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The Academy of Sciences for the Developing World (TWAS) has today (2 June) opened an office in Egypt to support its activities in the Arab world.

Housed within the Bibliotheca Alexandrina, a library in the city of Alexandria, the TWAS Arab office will support science and technology development in 22 Arab countries.

It is expected to help affiliated organisations conduct their activities — including awarding grants, fellowships and prizes — in the Arab world. These organisations include the Third World Network of Scientific Organizations, the Third World Organization for Woman in Science, the InterAcademy Panel on International Issues, and the InterAcademy Medical Panel.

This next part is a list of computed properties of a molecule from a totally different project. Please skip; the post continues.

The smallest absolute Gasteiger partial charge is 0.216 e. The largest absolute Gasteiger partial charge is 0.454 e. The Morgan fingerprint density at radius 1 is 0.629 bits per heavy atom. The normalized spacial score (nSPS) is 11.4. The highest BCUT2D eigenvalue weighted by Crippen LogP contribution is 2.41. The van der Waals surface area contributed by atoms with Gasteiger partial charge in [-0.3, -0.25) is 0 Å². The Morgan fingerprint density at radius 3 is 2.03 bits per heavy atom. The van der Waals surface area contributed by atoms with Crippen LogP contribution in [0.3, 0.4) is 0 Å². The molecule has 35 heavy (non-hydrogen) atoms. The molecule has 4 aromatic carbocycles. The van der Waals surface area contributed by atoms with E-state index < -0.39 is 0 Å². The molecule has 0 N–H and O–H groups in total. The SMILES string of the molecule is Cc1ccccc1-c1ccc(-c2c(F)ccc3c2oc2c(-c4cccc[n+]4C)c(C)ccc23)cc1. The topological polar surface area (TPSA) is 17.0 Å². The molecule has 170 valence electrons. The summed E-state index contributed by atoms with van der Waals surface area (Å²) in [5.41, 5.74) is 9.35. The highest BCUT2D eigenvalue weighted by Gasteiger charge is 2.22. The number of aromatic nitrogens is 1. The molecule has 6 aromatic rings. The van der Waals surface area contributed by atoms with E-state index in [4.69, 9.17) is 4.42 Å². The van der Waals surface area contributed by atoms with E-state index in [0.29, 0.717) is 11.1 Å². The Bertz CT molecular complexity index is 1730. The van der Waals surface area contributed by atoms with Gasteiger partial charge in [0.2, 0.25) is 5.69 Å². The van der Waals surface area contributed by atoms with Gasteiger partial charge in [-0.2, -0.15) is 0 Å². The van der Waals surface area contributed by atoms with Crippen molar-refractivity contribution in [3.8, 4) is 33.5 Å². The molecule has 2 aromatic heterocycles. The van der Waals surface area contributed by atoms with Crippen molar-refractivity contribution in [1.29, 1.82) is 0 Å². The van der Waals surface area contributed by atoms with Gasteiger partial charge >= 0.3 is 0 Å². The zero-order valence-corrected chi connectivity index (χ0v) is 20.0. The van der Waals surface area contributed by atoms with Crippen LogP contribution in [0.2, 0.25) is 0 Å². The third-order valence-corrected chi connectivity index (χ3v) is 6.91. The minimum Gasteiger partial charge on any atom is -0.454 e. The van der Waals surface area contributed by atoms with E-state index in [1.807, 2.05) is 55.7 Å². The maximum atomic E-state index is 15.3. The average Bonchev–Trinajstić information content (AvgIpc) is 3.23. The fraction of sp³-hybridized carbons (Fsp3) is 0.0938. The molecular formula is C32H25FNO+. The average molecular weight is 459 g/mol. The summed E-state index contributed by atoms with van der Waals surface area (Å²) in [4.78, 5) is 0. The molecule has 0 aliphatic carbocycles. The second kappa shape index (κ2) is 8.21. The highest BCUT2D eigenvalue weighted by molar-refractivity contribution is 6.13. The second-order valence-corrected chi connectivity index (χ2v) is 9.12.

The office will organise symposia and workshops, public lectures, discussions and will work with the local media to promote public understanding of science.

About six per cent of TWAS fellows are from the Arab world, and Egypt, Kuwait and Syria already contribute to the academy's activities, says Mohamed El-Faham, director of the Bibliotheca Alexandrina's Center for Special Studies and Programmes.

The new office will help boost these figures by nominating local scientists for membership. It will also create a new prize to reward the achievements of young scientists from the region.

The Arab office is TWAS's fifth regional office. The other offices are in Nairobi, Kenya (sub-Saharan Africa), Rio de Janeiro, Brazil (Latin America), Bangalore, Indian (South and South-East Asia), and Beijing, China (East Asia).

TWAS is an autonomous international organisation, founded in Trieste, Italy in 1983 by a distinguished group of scientists from the South under the leadership of the late Nobel laureate Abdus Salam of Pakistan.